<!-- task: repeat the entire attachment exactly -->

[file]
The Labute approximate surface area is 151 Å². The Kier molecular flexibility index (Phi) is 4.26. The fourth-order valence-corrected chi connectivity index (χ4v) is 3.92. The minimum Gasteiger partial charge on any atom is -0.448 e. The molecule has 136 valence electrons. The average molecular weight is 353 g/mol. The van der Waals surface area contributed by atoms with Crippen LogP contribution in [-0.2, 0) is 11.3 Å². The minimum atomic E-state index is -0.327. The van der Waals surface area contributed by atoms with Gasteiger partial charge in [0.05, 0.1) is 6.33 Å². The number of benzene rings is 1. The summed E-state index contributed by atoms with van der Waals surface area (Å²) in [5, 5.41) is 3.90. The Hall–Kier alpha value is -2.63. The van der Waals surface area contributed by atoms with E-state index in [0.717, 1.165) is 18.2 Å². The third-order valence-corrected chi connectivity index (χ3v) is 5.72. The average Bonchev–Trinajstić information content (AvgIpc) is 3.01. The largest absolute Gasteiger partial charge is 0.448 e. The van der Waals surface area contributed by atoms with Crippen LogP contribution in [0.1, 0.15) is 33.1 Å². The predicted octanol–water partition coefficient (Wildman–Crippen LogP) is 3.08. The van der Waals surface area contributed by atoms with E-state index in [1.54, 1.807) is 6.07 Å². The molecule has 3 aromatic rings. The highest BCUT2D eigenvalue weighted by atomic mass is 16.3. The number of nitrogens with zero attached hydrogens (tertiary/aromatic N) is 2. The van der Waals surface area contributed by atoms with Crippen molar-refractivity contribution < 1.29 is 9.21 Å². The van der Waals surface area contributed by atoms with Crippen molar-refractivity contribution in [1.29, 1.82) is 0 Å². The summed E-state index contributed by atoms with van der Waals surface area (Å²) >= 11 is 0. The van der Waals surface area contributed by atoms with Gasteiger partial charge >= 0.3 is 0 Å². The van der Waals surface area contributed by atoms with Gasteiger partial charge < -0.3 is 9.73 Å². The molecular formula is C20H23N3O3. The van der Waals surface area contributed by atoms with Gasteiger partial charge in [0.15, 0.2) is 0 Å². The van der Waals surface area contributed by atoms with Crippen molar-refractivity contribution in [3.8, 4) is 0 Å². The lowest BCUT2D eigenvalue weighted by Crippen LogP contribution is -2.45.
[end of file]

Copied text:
The Labute approximate surface area is 151 Å². The Kier molecular flexibility index (Phi) is 4.26. The fourth-order valence-corrected chi connectivity index (χ4v) is 3.92. The minimum Gasteiger partial charge on any atom is -0.448 e. The molecule has 136 valence electrons. The average molecular weight is 353 g/mol. The van der Waals surface area contributed by atoms with Crippen LogP contribution in [-0.2, 0) is 11.3 Å². The minimum atomic E-state index is -0.327. The van der Waals surface area contributed by atoms with Gasteiger partial charge in [0.05, 0.1) is 6.33 Å². The number of benzene rings is 1. The summed E-state index contributed by atoms with van der Waals surface area (Å²) in [5, 5.41) is 3.90. The Hall–Kier alpha value is -2.63. The van der Waals surface area contributed by atoms with E-state index in [0.717, 1.165) is 18.2 Å². The third-order valence-corrected chi connectivity index (χ3v) is 5.72. The average Bonchev–Trinajstić information content (AvgIpc) is 3.01. The largest absolute Gasteiger partial charge is 0.448 e. The van der Waals surface area contributed by atoms with Crippen LogP contribution in [0.1, 0.15) is 33.1 Å². The predicted octanol–water partition coefficient (Wildman–Crippen LogP) is 3.08. The van der Waals surface area contributed by atoms with E-state index in [1.54, 1.807) is 6.07 Å². The molecule has 3 aromatic rings. The highest BCUT2D eigenvalue weighted by atomic mass is 16.3. The number of nitrogens with zero attached hydrogens (tertiary/aromatic N) is 2. The van der Waals surface area contributed by atoms with Crippen molar-refractivity contribution < 1.29 is 9.21 Å². The van der Waals surface area contributed by atoms with Crippen molar-refractivity contribution in [1.29, 1.82) is 0 Å². The summed E-state index contributed by atoms with van der Waals surface area (Å²) >= 11 is 0. The van der Waals surface area contributed by atoms with Gasteiger partial charge >= 0.3 is 0 Å². The van der Waals surface area contributed by atoms with Gasteiger partial charge < -0.3 is 9.73 Å². The molecular formula is C20H23N3O3. The van der Waals surface area contributed by atoms with Gasteiger partial charge in [0.15, 0.2) is 0 Å². The van der Waals surface area contributed by atoms with Crippen molar-refractivity contribution in [3.8, 4) is 0 Å². The lowest BCUT2D eigenvalue weighted by Crippen LogP contribution is -2.45.